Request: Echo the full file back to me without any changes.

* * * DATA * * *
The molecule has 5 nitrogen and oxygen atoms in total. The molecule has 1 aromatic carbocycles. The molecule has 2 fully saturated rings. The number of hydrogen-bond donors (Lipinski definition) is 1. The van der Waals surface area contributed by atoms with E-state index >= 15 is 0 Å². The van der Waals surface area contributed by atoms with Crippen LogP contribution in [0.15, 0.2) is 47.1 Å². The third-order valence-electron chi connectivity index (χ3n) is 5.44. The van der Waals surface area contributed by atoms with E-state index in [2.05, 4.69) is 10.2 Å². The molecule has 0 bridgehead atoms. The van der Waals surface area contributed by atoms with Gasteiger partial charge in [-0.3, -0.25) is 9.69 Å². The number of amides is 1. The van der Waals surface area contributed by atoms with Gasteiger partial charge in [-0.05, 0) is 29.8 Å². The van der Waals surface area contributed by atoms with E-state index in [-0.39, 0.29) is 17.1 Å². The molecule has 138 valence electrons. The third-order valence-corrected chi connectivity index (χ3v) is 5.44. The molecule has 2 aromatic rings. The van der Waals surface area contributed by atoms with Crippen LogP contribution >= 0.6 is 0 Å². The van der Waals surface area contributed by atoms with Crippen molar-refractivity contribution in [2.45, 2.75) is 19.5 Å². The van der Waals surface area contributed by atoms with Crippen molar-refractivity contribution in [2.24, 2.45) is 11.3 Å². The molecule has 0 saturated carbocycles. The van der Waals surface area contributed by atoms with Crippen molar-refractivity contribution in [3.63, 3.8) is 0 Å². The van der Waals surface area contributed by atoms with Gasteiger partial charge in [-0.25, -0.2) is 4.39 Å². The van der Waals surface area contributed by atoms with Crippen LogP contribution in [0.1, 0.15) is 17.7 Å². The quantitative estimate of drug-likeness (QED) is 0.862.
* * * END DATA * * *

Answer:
The molecule has 5 nitrogen and oxygen atoms in total. The molecule has 1 aromatic carbocycles. The molecule has 2 fully saturated rings. The number of hydrogen-bond donors (Lipinski definition) is 1. The van der Waals surface area contributed by atoms with E-state index >= 15 is 0 Å². The van der Waals surface area contributed by atoms with Crippen LogP contribution in [0.15, 0.2) is 47.1 Å². The third-order valence-electron chi connectivity index (χ3n) is 5.44. The van der Waals surface area contributed by atoms with E-state index in [2.05, 4.69) is 10.2 Å². The molecule has 0 bridgehead atoms. The van der Waals surface area contributed by atoms with Gasteiger partial charge in [-0.3, -0.25) is 9.69 Å². The number of amides is 1. The van der Waals surface area contributed by atoms with Gasteiger partial charge in [-0.05, 0) is 29.8 Å². The van der Waals surface area contributed by atoms with E-state index in [-0.39, 0.29) is 17.1 Å². The molecule has 138 valence electrons. The third-order valence-corrected chi connectivity index (χ3v) is 5.44. The molecule has 2 aromatic rings. The van der Waals surface area contributed by atoms with Crippen LogP contribution >= 0.6 is 0 Å². The van der Waals surface area contributed by atoms with Crippen molar-refractivity contribution in [2.45, 2.75) is 19.5 Å². The van der Waals surface area contributed by atoms with Crippen molar-refractivity contribution in [2.24, 2.45) is 11.3 Å². The molecule has 0 saturated carbocycles. The van der Waals surface area contributed by atoms with Crippen molar-refractivity contribution in [3.63, 3.8) is 0 Å². The van der Waals surface area contributed by atoms with Gasteiger partial charge in [-0.25, -0.2) is 4.39 Å². The van der Waals surface area contributed by atoms with Crippen LogP contribution in [0.1, 0.15) is 17.7 Å². The quantitative estimate of drug-likeness (QED) is 0.862.